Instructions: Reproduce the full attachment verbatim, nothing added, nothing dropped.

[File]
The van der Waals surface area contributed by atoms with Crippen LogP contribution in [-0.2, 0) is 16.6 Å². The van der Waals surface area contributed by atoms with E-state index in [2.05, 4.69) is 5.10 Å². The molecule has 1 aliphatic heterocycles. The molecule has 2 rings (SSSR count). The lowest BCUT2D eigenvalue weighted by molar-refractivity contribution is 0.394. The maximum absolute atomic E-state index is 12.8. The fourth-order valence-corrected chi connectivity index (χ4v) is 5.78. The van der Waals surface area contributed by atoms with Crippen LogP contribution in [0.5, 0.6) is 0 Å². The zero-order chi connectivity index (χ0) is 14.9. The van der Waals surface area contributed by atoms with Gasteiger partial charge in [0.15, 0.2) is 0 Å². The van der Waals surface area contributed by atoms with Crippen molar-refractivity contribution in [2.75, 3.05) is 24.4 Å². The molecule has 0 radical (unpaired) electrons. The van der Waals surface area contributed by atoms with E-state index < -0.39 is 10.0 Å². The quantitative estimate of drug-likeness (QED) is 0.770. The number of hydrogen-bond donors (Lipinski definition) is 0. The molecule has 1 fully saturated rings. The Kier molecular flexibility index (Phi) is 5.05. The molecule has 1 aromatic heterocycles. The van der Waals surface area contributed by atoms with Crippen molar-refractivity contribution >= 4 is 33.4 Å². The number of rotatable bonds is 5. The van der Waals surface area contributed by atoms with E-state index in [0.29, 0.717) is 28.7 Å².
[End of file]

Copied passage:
The van der Waals surface area contributed by atoms with Crippen LogP contribution in [-0.2, 0) is 16.6 Å². The van der Waals surface area contributed by atoms with E-state index in [2.05, 4.69) is 5.10 Å². The molecule has 1 aliphatic heterocycles. The molecule has 2 rings (SSSR count). The lowest BCUT2D eigenvalue weighted by molar-refractivity contribution is 0.394. The maximum absolute atomic E-state index is 12.8. The fourth-order valence-corrected chi connectivity index (χ4v) is 5.78. The van der Waals surface area contributed by atoms with Crippen LogP contribution in [0.5, 0.6) is 0 Å². The zero-order chi connectivity index (χ0) is 14.9. The van der Waals surface area contributed by atoms with Gasteiger partial charge in [0.15, 0.2) is 0 Å². The van der Waals surface area contributed by atoms with Crippen molar-refractivity contribution in [2.75, 3.05) is 24.4 Å². The molecule has 0 radical (unpaired) electrons. The van der Waals surface area contributed by atoms with E-state index < -0.39 is 10.0 Å². The quantitative estimate of drug-likeness (QED) is 0.770. The number of hydrogen-bond donors (Lipinski definition) is 0. The molecule has 1 fully saturated rings. The Kier molecular flexibility index (Phi) is 5.05. The molecule has 1 aromatic heterocycles. The van der Waals surface area contributed by atoms with Crippen molar-refractivity contribution >= 4 is 33.4 Å². The number of rotatable bonds is 5. The van der Waals surface area contributed by atoms with E-state index in [0.29, 0.717) is 28.7 Å².